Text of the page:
Dirt. It’s why you’re alive.
March 4, 2011 | Robert Puro
The need to develop sustainable agriculture solutions and technologies that support topsoil development and preservation is essential to the survival of the human race. For this to happen, dirt must become a sexy cause that people feel compelled to rally around.
Perhaps the ‘Board of Dirt’ or ‘Dirt Board,’ if such a board existed, could use this tagline in its collateral to sell the sexiness of dirt.
Envision ads with famous actors and actresses with dirt mustaches, or bathing in dirt, impressing upon the people of the world just how important dirt, in particular topsoil, is to the survival of humanity.
The Importance of Topsoil
Topsoil is the top layer of soil that possesses the greatest concentration of organic matter and microorganisms. It is around 8 inches in depth and it is where almost all of earth’s biological soil activity occurs and from which plants obtain the overwhelming majority of their nutrients.
It takes a long time for topsoil to form and replenish itself. Estimates range from a few centuries to millennia.
And it is disappearing at an alarming rate primarily due to conventional agriculture practices such as monoculture, (the practice of planting one single crop over and over again) which saps nutrients from the soil and tillage (plowing to the layman), which artificially increases the erosion of topsoil that normally occurs as a result of wind and rain.
Currently 95% of the world’s farmers employ tilling practices to grow their crops.
Prior to the advent of conventional agriculture practices, topsoil replenished itself roughly at the same rate that it was being depleted. Today, however, according to an article on peak soil written by University of Washington geologist, David Montgomery, “global agriculture soil loss of about a millimetre per year outpaces soil formation by at least tenfold.”
As the world’s population increases, this unsustainable rate of topsoil depletion, if it continues, will undoubtedly wreak havoc on food security around the world causing prices to skyrocket, and famine to become commonplace. Eventually, this loss of topsoil could even bring about the end of our civilization.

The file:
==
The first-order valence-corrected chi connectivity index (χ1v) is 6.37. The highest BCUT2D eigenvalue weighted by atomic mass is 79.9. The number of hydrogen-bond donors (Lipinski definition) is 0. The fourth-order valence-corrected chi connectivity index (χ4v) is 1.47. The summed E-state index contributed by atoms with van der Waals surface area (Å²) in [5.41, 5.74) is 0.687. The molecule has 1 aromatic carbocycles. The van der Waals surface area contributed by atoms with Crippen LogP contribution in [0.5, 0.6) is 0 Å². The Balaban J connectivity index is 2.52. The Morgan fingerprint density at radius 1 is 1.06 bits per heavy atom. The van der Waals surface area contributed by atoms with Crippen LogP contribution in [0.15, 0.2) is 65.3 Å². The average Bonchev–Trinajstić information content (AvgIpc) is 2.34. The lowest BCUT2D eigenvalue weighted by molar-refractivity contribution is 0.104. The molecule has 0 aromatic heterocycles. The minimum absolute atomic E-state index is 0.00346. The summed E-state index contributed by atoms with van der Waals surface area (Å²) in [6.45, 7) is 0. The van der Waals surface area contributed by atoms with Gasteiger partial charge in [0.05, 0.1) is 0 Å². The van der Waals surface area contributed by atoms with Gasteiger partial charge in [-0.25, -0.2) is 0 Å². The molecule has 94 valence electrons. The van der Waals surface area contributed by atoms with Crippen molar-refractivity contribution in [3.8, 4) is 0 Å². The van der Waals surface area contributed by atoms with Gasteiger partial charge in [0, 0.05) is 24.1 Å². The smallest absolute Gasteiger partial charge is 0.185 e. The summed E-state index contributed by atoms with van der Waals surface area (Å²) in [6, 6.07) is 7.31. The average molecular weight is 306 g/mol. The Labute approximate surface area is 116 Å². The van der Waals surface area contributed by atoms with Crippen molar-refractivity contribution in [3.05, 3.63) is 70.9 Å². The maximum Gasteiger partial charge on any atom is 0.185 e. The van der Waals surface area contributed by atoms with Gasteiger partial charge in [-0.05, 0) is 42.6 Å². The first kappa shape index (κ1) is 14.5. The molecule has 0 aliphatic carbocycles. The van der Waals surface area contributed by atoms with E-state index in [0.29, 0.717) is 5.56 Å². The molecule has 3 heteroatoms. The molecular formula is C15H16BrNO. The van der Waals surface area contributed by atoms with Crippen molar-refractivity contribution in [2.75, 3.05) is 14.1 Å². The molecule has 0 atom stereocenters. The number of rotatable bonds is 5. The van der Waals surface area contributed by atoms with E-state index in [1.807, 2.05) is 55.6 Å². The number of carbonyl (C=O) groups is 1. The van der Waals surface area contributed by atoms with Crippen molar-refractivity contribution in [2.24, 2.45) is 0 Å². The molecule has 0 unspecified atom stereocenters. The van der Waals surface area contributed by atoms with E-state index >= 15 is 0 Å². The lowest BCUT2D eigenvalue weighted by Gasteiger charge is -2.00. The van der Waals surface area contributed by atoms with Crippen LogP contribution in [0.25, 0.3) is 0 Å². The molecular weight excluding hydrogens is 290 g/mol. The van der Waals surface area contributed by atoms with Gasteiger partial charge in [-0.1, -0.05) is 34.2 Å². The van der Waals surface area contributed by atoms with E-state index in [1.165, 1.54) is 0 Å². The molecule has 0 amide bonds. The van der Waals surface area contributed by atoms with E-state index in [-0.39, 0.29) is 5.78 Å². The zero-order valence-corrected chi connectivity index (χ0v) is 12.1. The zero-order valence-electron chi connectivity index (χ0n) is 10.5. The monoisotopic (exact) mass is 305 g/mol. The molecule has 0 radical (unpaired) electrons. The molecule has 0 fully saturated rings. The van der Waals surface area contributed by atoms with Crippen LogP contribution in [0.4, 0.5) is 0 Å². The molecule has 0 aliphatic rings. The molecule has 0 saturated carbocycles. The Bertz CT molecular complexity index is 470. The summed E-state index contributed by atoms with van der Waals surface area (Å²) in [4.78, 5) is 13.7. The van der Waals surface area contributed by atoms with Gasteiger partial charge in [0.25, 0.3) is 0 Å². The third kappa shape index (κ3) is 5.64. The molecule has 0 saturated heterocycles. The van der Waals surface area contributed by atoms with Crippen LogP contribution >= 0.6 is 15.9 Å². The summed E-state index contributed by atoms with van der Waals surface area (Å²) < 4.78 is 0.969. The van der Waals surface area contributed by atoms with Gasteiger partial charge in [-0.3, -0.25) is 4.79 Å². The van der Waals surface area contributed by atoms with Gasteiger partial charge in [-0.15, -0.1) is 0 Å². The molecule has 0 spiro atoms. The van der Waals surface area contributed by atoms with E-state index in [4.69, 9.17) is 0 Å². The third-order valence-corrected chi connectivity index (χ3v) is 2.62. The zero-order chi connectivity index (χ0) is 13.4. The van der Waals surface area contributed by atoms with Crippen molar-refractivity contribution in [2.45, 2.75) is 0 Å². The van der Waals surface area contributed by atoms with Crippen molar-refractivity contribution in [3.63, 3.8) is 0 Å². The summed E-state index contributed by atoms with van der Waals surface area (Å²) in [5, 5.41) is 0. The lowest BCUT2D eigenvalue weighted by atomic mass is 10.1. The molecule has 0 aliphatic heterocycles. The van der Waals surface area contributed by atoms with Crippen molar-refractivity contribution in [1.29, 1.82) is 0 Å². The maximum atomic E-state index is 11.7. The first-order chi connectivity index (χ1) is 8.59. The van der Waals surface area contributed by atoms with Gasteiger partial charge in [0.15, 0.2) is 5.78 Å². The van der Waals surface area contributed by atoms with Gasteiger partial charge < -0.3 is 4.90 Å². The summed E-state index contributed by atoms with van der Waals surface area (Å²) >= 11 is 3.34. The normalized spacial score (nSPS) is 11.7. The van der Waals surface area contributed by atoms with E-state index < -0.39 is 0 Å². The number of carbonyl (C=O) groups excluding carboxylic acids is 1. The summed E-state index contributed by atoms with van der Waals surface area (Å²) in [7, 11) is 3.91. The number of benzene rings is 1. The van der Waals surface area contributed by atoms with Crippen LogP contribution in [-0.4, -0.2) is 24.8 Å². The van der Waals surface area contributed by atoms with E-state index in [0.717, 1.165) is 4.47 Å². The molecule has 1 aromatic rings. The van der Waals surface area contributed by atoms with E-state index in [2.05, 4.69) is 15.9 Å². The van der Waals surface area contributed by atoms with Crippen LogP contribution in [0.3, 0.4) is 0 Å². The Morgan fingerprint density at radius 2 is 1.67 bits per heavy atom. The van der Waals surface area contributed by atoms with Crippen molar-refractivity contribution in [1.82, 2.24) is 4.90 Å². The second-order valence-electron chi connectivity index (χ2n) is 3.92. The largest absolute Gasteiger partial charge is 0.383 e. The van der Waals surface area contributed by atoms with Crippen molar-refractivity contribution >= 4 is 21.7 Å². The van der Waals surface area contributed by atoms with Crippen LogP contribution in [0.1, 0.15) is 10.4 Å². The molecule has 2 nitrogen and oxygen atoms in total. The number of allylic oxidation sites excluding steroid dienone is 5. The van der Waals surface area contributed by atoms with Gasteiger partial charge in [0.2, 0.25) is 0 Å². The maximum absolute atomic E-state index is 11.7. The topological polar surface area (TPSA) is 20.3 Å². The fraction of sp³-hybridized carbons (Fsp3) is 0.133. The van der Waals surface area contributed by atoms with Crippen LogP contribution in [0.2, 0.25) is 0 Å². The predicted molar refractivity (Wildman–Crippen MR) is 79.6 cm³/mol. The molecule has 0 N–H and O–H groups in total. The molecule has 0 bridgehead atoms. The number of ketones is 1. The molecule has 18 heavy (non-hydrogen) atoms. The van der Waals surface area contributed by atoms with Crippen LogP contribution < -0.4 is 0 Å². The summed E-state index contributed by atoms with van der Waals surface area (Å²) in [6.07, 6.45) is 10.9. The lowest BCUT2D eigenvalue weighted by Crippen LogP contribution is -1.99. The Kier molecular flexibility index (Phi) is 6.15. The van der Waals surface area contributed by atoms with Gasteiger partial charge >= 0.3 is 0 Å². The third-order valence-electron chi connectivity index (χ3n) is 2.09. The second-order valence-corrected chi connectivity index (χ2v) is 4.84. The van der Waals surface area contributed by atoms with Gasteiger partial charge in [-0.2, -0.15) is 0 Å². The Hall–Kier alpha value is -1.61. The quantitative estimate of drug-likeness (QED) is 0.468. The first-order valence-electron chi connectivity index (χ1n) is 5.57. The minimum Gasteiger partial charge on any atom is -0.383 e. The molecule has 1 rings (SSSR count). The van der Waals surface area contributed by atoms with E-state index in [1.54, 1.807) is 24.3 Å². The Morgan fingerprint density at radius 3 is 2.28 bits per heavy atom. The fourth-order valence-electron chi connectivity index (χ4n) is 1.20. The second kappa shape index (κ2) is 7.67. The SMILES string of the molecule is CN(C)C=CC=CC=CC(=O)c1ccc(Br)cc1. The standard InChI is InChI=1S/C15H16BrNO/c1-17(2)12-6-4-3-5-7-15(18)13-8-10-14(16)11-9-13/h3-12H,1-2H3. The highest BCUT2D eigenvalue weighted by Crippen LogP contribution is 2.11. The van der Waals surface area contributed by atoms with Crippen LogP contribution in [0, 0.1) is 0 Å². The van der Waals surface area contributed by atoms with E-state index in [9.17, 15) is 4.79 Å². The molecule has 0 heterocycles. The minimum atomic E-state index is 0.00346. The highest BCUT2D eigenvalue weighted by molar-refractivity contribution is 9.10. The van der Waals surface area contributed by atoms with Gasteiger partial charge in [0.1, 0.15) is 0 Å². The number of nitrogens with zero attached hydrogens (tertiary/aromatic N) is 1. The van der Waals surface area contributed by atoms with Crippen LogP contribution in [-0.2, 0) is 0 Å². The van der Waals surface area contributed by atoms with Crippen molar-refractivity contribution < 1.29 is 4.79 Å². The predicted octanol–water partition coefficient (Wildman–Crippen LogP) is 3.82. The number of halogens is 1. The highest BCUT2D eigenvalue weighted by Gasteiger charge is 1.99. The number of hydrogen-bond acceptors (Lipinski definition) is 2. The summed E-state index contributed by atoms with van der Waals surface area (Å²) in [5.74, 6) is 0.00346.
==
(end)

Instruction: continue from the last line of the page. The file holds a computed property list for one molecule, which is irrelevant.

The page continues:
This looming and dire outcome for humanity is not inevitable. Sustainable agriculture practices and solutions currently exist to combat topsoil loss. Chief among these sustainable practices is the no-till farming method wherein the farmer refrains from tilling his fields in between plantings and instead allows the dead organic matter from the prior planting to remain which simultaneously reduces erosion and provides a mulch for the next planting season. According to David Montgomery no-till practices can “retard erosion by 90%.”
Additional potential solutions to topsoil loss include scientific solutions to augment the nutrient levels in soil. According to Drake Bennett’s NYTimes article, ‘Scientists focus on making better soil to help with food concerns,’ scientists in Australia and the US have begun to study and develop methods to generate new topsoil from industrial waste.
Topsoil regeneration research has also focused on the famous terra preta or black earth found in the Amazon, which is believed to be man-made. It is composed primarily of charcoal mixed with a smattering of organic matter such as animal bones and manure or as Bennett writes in the article: “essentially the household trash of a pre-Columbian society practicing a distinctive brand of slash-and-burn agriculture.” The study of terra preta has led researchers and a few startup companies to focus on the charcoal portion of the soil mixture, which they have rechristened ‘biochar,’ and how it can be commercialized as a supplement to replenish topsoil.
One such company producing ‘biochar’ commercially in the US is Biochar Engineering of Golden, Colorado which sells ‘biochar’ by the pallet (250 lb super sacks), barrel (90 lb char dust or 50 lb char chip), and sample bag (1 lb). The company is also currently producing first-generation field-scale beta units for research in agricultural soil fertility, mine tailings reclamation and forest management.
The market for sustainable agriculture solutions and technologies that support topsoil development will continue to grow if people begin to give dirt the attention that it deserves and advocate alternative sustainable solutions to the prevailing conventional agricultural practices of tilling and monoculture.
Still think dirt isn’t sexy enough to get behind?